Monday 27 November 2017

From the Film Alert archive - Five Australian films that seem to have have sunk without trace

Editor's Note: These notes below trace back to the days when Film Alert started as a weekly email recording some thoughts about films coming up on TV, including cable TV which at the time was a medium almost entirely ignored by the newspapers. I haven't attempted to bring them up to date or include notes that might correct mistakes or other matters. The films themselves however seem to be right off the radar. However, I wouldn't know if any or all are offered by the various streaming services that have largely replaced the DVD.
The Devil’s Playground (Fred Schepisi, Australia, 1976, 107 minutes) Schepisi’s first feature was quite a revelation in its day. Apparently autobiographical it told of a Catholic boys school where the students were already being groomed for a future in the priesthood. It runs through all the familiar crises revolving round religion and male puberty and it shows some interesting sides to the life of the Brothers who teach, their sexual fear and repression, their inglorious hypocrisy. The film almost drifts through the story and in those circumstances you do become aware of the craftsmanship going into it. The studied acting performances, the beautiful compositions, Schepisi’s subject matter, in the three feature films he made in Australia was always marked by some strong subjects and its always been a disappointment that he should have chosen to labour away in the states on rather too many films with nothing much to say.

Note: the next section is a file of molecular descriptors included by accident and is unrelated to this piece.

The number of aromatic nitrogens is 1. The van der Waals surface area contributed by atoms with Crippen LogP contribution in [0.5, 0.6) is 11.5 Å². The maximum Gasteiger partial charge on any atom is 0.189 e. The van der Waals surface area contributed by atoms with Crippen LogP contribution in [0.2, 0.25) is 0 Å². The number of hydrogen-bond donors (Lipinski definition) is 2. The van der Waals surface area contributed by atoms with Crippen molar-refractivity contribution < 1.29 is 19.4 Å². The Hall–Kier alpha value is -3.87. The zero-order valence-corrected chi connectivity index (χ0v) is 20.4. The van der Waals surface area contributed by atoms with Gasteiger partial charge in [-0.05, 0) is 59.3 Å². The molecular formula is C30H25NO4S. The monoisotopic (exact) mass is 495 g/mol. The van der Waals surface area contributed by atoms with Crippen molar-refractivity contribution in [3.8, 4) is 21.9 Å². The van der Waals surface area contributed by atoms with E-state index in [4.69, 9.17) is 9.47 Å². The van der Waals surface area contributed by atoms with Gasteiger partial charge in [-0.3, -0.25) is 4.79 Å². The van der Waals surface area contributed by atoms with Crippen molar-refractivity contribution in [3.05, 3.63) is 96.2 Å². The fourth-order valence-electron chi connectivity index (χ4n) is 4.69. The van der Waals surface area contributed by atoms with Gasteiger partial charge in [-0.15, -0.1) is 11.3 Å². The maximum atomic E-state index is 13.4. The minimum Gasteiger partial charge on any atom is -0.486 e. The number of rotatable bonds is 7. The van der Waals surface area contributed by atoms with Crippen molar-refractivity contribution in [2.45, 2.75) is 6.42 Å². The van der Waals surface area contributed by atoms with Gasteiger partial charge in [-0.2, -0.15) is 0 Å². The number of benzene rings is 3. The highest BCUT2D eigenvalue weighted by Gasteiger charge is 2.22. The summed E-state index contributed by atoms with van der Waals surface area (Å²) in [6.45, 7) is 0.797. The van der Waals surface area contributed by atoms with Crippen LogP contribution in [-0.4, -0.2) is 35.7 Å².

Everynight Everynight (Alkinis Tsilimidos, Australia, 1994, 85 minutes) Alkinis Tsilimidos still seems to be under everyone’s radar. Silent Partner, which I liked a lot, got very little attention and Tom White, which I also liked, doesn’t seem to have changed that but it should have. Anyway, the latter was entirely overlooked in this year’s AFI awards and Alkinis is ignored in The Oxford Companion to Australian Film. That shouldn’t have been. This early film is based on Ray Mooney’s play and the credits tell us the film is in memory of notorious thug and hit man Christopher Dale Flannery. I’m told Flannery attended Moreland High School a few years behind me so I can’t for the life of me think how he could have become a contract killer as was alleged. One of life’s mysteries. The film is brutal and deeply shocking. The violence is unrestrained and the sadism on show is very ugly. The central role, Dale (David Field) is an utterly stupid petty criminal whom the prison system turns into a man of extreme violence and rat cunning. A telling combination. Made on video in black and white it only seems to screen very late at night no doubt to help the channel fill out its required quota of Australian product. No matter. It’s a film that has to be seen if only once and it’s a pointer to how good Tom White would be when it was made. Then again, I seem to be the only person who thinks that. I also think a better future for the Australian cinema lies more with Alkinis Tsilimidos than it does with other more highly touted names, especially names associated with the alleged comedies produced with large dollops of taxpayers’ funds by Macquarie Bank.